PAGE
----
Most of the news these days is around energy efficiency wins, so it makes a welcome change to hear a pure carbon reduction story from Danone.
In 2008 Danone set very aggressive carbon reduction goals for itself. It decided to reduce its carbon emissions 30% by end of year 2012. This was a deliberately ambitious aim because it meant galvanising everyone in the company to become involved, if the aim were to be met. On a call with Danone CIO Jean-Marc Lagoutte last week I learned that Danone have already passed their 30% target – an impressive achievement.
How did they do it? They used a combination of information and incentives. On the incentives front, 30% of every plant manager’s bonus was made dependent on carbon reductions. While on the information front, Danone rolled out a carbon calculation and management system which made the full lifecycle carbon emissions of every aspect of every one of Danone’s 35,000 products readily available.
Danone teamed up with SAP to co-innovate on this project. SAP was an easy choice according to Lagoutte because Danone was already an SAP house, so the majority of the data their carbon system would need was already in their SAP system. It has now been rolled out to the majority of Danone’s affiliates and should be in all of them by 2013. Danone is hoping that this will become a standard offering from SAP so that it will be covered under SAP’s standard maintenance contract. SAP in turn have said that they do plan to offer the solution to new customers.
Next steps for Danone, said Lagoutte, include calculating the water footprint of its products, the effect on biodiversity and when labeling standards have been reached, making that information available to consumers.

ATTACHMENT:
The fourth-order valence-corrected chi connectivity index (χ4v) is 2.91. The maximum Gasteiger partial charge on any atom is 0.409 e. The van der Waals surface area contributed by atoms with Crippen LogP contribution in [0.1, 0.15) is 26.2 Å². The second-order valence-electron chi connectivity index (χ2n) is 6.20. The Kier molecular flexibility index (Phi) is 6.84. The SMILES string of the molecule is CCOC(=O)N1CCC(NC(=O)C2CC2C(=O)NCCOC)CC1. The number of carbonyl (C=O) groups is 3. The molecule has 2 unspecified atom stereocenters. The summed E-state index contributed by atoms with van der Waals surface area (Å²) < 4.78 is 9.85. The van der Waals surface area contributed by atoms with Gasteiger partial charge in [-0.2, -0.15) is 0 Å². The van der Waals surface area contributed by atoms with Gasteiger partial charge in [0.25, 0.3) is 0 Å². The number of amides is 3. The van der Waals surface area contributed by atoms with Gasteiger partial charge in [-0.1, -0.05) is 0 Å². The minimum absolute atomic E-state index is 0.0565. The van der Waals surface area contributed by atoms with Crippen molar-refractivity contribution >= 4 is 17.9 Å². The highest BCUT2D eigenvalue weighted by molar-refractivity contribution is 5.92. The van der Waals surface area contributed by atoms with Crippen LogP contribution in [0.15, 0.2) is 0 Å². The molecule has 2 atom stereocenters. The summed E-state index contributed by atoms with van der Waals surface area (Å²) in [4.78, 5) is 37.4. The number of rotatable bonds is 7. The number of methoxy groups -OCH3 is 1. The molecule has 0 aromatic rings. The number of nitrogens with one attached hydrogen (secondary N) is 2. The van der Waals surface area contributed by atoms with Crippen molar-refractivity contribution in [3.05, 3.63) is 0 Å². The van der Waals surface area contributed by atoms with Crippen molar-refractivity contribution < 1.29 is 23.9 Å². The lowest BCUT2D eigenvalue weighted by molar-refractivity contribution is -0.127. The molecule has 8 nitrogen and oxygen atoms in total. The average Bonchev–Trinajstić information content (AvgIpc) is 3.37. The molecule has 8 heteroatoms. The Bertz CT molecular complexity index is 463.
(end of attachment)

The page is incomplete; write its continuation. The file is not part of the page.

Internally in Danone, a carbon master has been appointed for every country business unit. The carbon master is in charge of carbon reductions for that business unit. Making one person per unit responsible and arming them with the information the need to affect that change was obviously critical to the success of this program (that and the incentivising of the plant managers to ensure buy-in).
I asked Jean-Marc if it were just the carbon footprints’ of their products ingredients which were considered but he said that no, it was everything in the lifecycle, including their suppliers’ carbon footprints and the packaging. In fact, several of the carbon reduction wins that Danone achieved came from reductions in packaging. Four packs of Danone yoghurt sold in France had a cardboard surround. This has been done away with, for example, with a consequent carbon footprint reduction.
Other changes were to substitute the PET used in plastic bottles with a mix of recycled plastic and bio-plastic (from cane sugar). This change reduced the carbon footprint of Actimel bottles by 70%.
As well as reducing Danone’s carbon footprint, this project is also saving Danone significant costs on several fronts. PET was one of the most expensive ingredients which Danone used. Substituting bio-plastic, not only reduces Danone’s carbon footprint, but saves them money as bio-plastic is cheaper. Other packaging reductions also lead to easy cost and carbon reductions.
Also, this project led to Danone’s needing to revisit all their processes, many of which hadn’t been examined in quite some time. This re-assessment identified inefficiencies and led to many reductions and simplifications of processes.
And because all purchasing contracts had to be re-negotiated with a carbon dimension, all of Danone’s suppliers had to sell themselves once more to Danone. This led to big improvements in the supply contracts.
Finally, the carbon reduction program generated a lot of internal pride in Danone around the company’s goals and achievements. This has led, according to Lagoutte, to significant recruitment and retention benefits for Danone.
A win for the planet, a win for SAP and several nice wins for Danone!